Warwick F:
For me if I had those people, sometimes I ask, well if you could ask yourself all those tough questions because like you, I do a lot of executive coaching, back in my newspaper days, would that have helped? And I said, “Well, back then I don’t know that I would have listened frankly. Probably wouldn’t have.” But you never know. But anyway, that’s such an important point. I know, we want to focus a bit on just what you’re doing now and just some of what you’ve mentioned that last crucible experience, which is a huge one, was it 2010, 2011? You had a-

John R:
Yeah. 2011. So, I had drifted to this place over Antarctica, I call that the land of smoldering discontent.

Warwick F:
That’s well said.

John R:
Right? I think I was in a crucible moment, yet I didn’t realize it Warwick, right? Because everything from the outside looked great but I was so disconnected. I mean, I recently saw a survey, there was 83% I think of the Americans that on Sunday night before going to work have a mental or physical negative reaction just thinking about work. That’s where I was at, and so I was stuck. I actually just left the Wall Street firm to start another company with some amazing people. I figured this is what was going to fix my discontent, starting another company, amazing team. I’d been there for five months and I get invited to go to a business retreat up in Montana. I’m in Colorado up at this ranch and I get saddled on a horse.

John R:
We’re going to go for a docile trail ride to the back to have lunch and all of a sudden my horse had other plans. He started trotting away from the fence out into this big open area and all of a sudden he bolts and he takes off and I’m laying flat on my back and his rump is pounded me in the shoulder blade and I was scared to death. I was going to flip off the back of the horse and get kicked in the head. So, the only thing I could think of, and that was to squeeze with my legs as hard as I can. Now all the horse people in the audience know exactly what I just did. Are you horse people?

Warwick F:
No.

Gary S:
I’m not. I have a-

John R:
Okay. So when you squeeze a horse with your legs, you are telling him to go faster.

Warwick F:
Oh, no.

Gary S:
Ooh. I hadn’t known that.

John R:
I’m a guy, I didn’t read the owner’s manual, I’m just telling you right now. So-

Warwick F:
That’s so funny.

John R:
… so, he responded, man. He hit full afterburners. He launched and I’m just hanging on. I get my weight back up in the saddle and I’m looking straight ahead and there’s a steel corral fence about 60 yards in front of me and we’re heading straight at it. So I reached down and it’s clear to my left, I grabbed the reins and I pull him to turn. I’m like, “No big deal. I don’t like going this fast on a horse, but we’ll get him to turn.” And he pulled his head straight back and didn’t even break stride. I was like, “Oh. Oh.” So I grabbed the rein, I pulled even harder and he snaps his head back and goes even faster. I didn’t even know he had another gear. He did not break his direction. He was still at the fence. I literally started panicking like, “I got to jump off this horse. If I don’t jump off this horse, I’m going to break my neck. I don’t want to break my neck.” Literally. I mean, I’ve been in combat, I’ve raised three teenagers.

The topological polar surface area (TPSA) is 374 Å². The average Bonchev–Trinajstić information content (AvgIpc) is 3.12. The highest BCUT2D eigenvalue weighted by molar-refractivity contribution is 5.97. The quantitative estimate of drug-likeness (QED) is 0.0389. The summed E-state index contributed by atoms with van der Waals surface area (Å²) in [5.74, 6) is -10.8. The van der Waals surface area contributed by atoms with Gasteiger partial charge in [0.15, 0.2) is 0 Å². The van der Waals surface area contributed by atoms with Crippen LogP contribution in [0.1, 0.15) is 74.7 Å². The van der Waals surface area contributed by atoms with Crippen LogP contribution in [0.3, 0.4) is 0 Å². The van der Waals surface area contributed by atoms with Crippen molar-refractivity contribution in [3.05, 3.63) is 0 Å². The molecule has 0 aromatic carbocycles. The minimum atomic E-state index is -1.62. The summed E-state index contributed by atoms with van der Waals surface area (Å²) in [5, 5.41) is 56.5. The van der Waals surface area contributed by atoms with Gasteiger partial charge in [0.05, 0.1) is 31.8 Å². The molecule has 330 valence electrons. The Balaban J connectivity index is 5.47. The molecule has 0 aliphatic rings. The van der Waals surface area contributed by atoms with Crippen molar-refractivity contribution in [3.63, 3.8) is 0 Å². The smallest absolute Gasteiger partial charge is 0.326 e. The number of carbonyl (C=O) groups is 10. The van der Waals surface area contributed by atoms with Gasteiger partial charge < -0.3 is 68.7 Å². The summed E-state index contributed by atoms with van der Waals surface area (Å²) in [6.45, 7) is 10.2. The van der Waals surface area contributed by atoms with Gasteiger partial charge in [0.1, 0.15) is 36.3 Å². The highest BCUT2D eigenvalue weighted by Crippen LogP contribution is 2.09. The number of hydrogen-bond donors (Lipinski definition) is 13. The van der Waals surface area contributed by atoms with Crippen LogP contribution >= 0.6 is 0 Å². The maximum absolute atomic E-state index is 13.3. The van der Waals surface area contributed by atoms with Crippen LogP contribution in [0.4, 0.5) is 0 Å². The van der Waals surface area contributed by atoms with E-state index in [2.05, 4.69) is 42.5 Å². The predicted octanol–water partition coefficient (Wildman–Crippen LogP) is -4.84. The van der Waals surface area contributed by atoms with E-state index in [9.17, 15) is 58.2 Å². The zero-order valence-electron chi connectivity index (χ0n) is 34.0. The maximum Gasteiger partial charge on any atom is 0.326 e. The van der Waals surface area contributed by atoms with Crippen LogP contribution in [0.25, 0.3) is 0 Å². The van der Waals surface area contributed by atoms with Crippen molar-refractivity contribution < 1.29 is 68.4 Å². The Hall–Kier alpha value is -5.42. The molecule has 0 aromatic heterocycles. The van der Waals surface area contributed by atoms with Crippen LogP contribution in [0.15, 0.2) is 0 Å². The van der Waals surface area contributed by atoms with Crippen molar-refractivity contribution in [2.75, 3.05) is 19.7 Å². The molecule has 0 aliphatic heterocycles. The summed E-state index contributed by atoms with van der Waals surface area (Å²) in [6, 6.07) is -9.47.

John R:
I mean, nothing has prepared me for this moment and all of a sudden I had this moment of clarity. Everything slows down. Full speed. Wind in my hair, hooves thundering 20 yards in front of the fence, and I remember thinking very clearly, this is not going to end well and that’s the last thing I remember. The horse goes into the fence and he drops his butt, he bucks so hard, he flips over and he slams into the fence. Rump first, hurts himself, but when he does that, he launches me Superman face first into a three inch steel beam that hits me across my skull from my teeth up through my left eye socket and I lost eight teeth.

Warwick F:
Oh my gosh.

John R:
I broke every bone in my skull virtually except for my jaw and my right cheekbone. I broke my neck, I shattered my shoulder and then the second bar down hit me in the rib cage. I crushed the entire left side of my rib cage. I broke four ribs and punctured my left lung and we found out later from multiple doctors at Level 1 trauma center, “That what happened to you is not survivable and even if you had survived, the best case scenario you should have been like Christopher Reeves for the rest of your life.” In their estimation.

Warwick F:
So they thought that you-

John R:
So what happened was-

Warwick F:
… should either be dead or a quadriplegic?

John R: